The Clerk's Office is Your #TrustedSource
Thank you for being an informed voter and for taking the time to get the real facts about elections in suburban Cook County. As you know, our democracy has been under attack in recent years from lies and misinformation about the election process, which has caused fear and confusion for some voters.
Here at the Clerk’s Office, we are your #TrustedSource for Election Information. We go to great lengths to promote transparency and to guarantee the integrity of the voting process.
This #TrustedSource page is designed to answer your voting questions and provide you with detailed information on the measures that we take to protect your vote. Please review this information and contact us if you have any further questions!
Cook County Clerk Karen A. Yarbrough
Election Security FAQs
- Why should I trust what the government tells me about voting when there are so many reports of election fraud?
Misinformation and disinformation undermine public confidence in the electoral process and our democracy. Misinformation is false information that people share without realizing it’s false, while Disinformation is false information that is intentionally spread to mislead people. Unfortunately, there are hundreds of websites and online sources spreading this damaging information about voting, the ballot counting process, and the results of recent elections.
The Real Facts are that Elections are administered by state and local officials who implement numerous safeguards to protect the security of your vote, pursuant to various state and federal laws and processes. The vote is a foundational institution of our democracy, and the Cook County Clerk’s Office places paramount importance on protecting it. As the election authority for suburban Cook County, nothing is as important as ensuring voters have complete faith and confidence in the security of our elections, knowing their votes are accurately counted, and the integrity of the process is staunchly defended and protected.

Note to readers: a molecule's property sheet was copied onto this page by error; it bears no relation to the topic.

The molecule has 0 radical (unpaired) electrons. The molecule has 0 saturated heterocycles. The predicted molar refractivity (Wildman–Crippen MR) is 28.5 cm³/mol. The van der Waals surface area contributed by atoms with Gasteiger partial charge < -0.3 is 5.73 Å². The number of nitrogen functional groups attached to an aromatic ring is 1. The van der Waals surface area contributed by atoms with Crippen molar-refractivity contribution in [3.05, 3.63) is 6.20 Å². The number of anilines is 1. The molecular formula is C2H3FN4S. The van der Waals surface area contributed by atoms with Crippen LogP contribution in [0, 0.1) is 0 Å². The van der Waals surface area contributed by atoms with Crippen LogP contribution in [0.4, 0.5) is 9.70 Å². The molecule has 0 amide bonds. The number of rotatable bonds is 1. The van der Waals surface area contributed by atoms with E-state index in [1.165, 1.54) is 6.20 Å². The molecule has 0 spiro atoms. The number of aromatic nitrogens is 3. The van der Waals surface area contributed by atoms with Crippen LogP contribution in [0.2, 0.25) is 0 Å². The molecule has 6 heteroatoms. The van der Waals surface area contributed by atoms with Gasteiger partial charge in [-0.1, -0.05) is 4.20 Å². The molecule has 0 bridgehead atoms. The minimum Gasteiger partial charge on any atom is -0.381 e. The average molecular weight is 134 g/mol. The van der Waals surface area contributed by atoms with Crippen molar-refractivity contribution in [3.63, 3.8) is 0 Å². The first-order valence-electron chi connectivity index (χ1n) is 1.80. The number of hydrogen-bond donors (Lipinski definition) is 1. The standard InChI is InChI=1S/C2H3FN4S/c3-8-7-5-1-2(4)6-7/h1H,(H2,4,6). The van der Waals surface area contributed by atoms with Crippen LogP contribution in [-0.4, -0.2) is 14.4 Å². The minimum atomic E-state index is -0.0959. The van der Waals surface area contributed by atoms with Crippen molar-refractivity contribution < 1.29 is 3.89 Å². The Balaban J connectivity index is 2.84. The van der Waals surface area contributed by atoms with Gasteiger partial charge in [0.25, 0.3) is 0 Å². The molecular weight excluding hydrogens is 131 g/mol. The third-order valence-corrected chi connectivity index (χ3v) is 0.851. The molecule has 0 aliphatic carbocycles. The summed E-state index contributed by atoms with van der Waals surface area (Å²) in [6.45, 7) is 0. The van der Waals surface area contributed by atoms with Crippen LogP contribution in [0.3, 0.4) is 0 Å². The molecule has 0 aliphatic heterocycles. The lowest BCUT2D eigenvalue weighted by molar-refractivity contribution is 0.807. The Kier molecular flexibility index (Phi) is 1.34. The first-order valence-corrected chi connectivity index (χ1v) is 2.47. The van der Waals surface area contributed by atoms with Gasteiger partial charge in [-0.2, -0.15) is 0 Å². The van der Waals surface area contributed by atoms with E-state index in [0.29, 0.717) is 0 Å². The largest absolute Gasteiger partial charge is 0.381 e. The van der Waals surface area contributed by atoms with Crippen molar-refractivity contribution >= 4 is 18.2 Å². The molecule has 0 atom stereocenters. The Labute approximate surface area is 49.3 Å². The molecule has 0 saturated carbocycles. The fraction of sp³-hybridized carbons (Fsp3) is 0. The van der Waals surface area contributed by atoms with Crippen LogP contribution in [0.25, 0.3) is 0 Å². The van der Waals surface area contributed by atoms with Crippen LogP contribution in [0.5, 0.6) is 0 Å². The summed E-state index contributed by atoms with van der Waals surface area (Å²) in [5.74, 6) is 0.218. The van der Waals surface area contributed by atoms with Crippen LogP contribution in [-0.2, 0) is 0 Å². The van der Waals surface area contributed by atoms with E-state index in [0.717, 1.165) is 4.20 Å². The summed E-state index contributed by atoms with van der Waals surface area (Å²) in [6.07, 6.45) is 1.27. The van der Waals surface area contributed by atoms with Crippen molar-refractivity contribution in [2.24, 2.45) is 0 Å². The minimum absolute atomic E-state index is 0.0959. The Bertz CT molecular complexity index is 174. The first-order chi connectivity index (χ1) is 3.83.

To support and ensure these principles, the Clerk’s Elections Unit is staffed with experts in Election Operations, Logistics, Cybersecurity, and Information Technology. Each member of the Elections Management Team has decades of experience in their area of expertise -- and the Clerk’s Cyber Defense Team is led by a nationally recognized cybersecurity expert. There has never been a successful legal case or court action brought against the Elections Unit or any of its employees alleging fraud of any kind.
- Illinois doesn’t require voter identification at the polls, so how do you prevent illegal voting?
Illinois does require identification for voter registration, which is a security measure in and of itself. Registration ensures that only those meeting state eligibility requirements can vote, and the registration system keeps track of who has cast a ballot in any given election. The Clerk’s Office takes great care to keep voter registration data safe, and database traffic is closely monitored and protected.
When a voter goes to their precinct to cast their ballot on Election Day, the signature that they provided when they registered is verified, which ensures the voter’s identity.
- The votes are counted behind closed doors – why isn’t the counting process more transparent?
The Clerk’s Office goes to great lengths to make the voting process as transparent as possible and offers several publicly accessible opportunities for voters to observe the process.
Voters may engage themselves as a poll watcher as a representative of a particular candidate, political party or organization. Poll watchers have the right to observe the conduct of the election in the precinct polling place, which includes the right to listen to instructions given to voters, visually compare the signature in the poll book with the signature on the ballot application, and challenge any voter if the poll watcher believes the voter is not qualified to vote in that precinct.